Features Reviews

Your Humble Silent Servant

Silent Servant
Silent Servant AKA Juan Mendez. Photo Credit: Silent Servant.

It didn’t take me more than a few bars to get into the work of dark techno wizard Silent Servant, a man who seems to mine everything from Brian Eno and Joy Division to Depeche Mode’s Black Celebration and any given Skinny Puppy and John Carpenter soundtracks to create catchy and resolutely debased pieces.

I first heard of Silent Servant through his affiliation with Veronica Vasicka’s Minimal Wave Records, and what struck me was that for all its disconnection and abrasive qualities, Servant’s work is utterly human and inspiring. He taps into a brutal and raw nihilism that still manages to be warm and comforting despite, or because of, its ferocity. He might be a silent servant of some dark lord (whether actual or metaphorical), or he is the forthright master of a domain laden in uncertainty, fear, resolute insecurity, and probably blood; but overall he’s a guy who’s tapped into the human psyche.

Perhaps it says more about me than anything else, but I tend to find authenticity and true human connection with artists of any medium who occupy the margins, the darkness and the corners of existence that are apprehensive about unmitigated, perhaps unwarranted, happiness. Even the much brighter Italo Disco and its adherents and descendants I so love are skeptical creatures whose whimsical joy is more cynical than it appears. They want you to party, for sure, but they want you to earn it.

Servant’s “Speed and Violence,” from 2014’s Violence and Divinity split with Broken English Club, released on Minimal Wave’s techno imprint Cititrax, marches along like a collaboration between Puppy and Carpenter. The bass synthesizer chugs along repetitively over a constant and nervous drum support. Atop them is a macabre, minor-key melody line provided by a string synthesizer, joined by barely intelligible chants from a disembodied provocateur. This is the part of the film where the stalker reaches the height of his craft.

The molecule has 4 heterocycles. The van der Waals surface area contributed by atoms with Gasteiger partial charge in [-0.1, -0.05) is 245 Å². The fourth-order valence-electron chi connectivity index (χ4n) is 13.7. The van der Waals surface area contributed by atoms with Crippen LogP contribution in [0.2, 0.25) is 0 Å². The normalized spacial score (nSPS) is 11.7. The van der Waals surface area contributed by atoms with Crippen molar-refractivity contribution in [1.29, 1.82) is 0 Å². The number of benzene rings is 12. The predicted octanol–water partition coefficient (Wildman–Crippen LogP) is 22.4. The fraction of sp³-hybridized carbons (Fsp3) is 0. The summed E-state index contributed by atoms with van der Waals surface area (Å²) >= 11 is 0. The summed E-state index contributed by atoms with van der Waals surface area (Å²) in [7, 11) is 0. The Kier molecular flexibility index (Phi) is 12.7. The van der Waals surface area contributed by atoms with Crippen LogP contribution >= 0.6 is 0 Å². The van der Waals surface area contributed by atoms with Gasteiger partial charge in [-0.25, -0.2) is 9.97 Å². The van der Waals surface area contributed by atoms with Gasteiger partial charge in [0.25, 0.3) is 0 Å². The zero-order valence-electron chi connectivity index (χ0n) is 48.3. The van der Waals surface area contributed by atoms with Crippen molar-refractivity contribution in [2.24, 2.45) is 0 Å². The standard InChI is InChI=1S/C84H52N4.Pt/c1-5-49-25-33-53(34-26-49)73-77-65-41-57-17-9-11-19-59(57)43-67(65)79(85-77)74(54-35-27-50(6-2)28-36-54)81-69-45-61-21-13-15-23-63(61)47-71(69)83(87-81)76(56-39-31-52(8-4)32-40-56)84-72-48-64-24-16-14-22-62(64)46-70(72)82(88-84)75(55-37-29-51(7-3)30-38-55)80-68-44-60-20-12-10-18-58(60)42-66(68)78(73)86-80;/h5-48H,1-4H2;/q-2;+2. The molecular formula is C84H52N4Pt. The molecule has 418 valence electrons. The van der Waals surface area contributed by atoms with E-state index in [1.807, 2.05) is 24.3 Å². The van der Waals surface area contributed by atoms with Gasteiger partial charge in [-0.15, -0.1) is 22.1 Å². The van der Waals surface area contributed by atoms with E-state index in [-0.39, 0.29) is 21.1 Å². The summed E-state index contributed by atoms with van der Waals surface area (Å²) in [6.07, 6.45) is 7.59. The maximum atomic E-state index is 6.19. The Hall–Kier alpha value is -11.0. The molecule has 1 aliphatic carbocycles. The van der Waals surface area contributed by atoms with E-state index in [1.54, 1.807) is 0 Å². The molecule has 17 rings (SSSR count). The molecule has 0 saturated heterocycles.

My favorite song of his is “Moral Divide (Endless),” from the 2012 album Negative Fascination on Hospital Productions. This cut, like the whole album, is a brilliant showcase of Silent Servant’s adept skill not only at techno, but at combining that with ambient and industrial to craft something wholly haunting and wholly beautiful. And yes, wholly and authentically human.

On “Divide,” a repeating, dissonant two-note blast, sounding a bit like the delicate, throbbing machinations of some factory equipment, carries the tune as a slightly more excited drum pattern skitters along underneath. Amid all of that is the slow-burning strings that move apace in a mournful, capitulating fashion. It’s as if they gave up, surrendering their autonomy to a confused arrangement of pencil-pushers and metal objects.

There’s nothing brutal in the arrangement, though. Don’t get me wrong. I imagine if you ask those relative few who still work in factories in the Western World, you could find someone who feels “Divide” perfectly expresses the personalities and emotions running rampant at some soul-crushing, specialized machine shop in a suburban industrial park. Big steam machines, this ain’t.

Much of Negative Fascination exists like “Divide,” although some cuts, such as “Temptation & Desire” pick up the pace a bit and get a little dirtier, bringing in more of the industrial sound with which Servant is sometimes affiliated.

Silent Servant is the alter ego of Juan Mendez, a Los Angeles-based producer and visual artist. In 2013 Mendez told XLR8R that he grew up listening to New Order, The Cure, Sonic Youth and My Bloody Valentine. I can hear all of them in his work, but I can’t help but also hear some Swans and Ministry in there.

He made his name as a member of the erstwhile Sandwell District, purveyors of a darkly cinematic atmospheres replete with moments of a crushing absence of resolution, an abundance of anxiety, and all that other stuff you feel while waiting for a timely subway in Brooklyn after 8 p.m. (Seriously, why do nearly all of my friends live in Brooklyn? Don’t they realize it sometimes takes me 90 minutes to get home after 10 p.m.?)

After Sandwell dissolved in 2011 he formed the Jealous God label with Regis and James Ruskin, according to Resident Advisor. The label serves as a great outlet for their brand of electronic avant-garde and other types of wonderful experimentation.

Although, as I mentioned before, it seems the bulk of his Servant releases are under Minimal Wave’s expert purview.

In addition to all of that great work, Servant also is known for his DJ sets, which are just as cataclysmic, dismal, and vulnerable as his own music, but with a tad more Ministry of Truth.

This is from an LN-CC Recordings in-store set in 2014.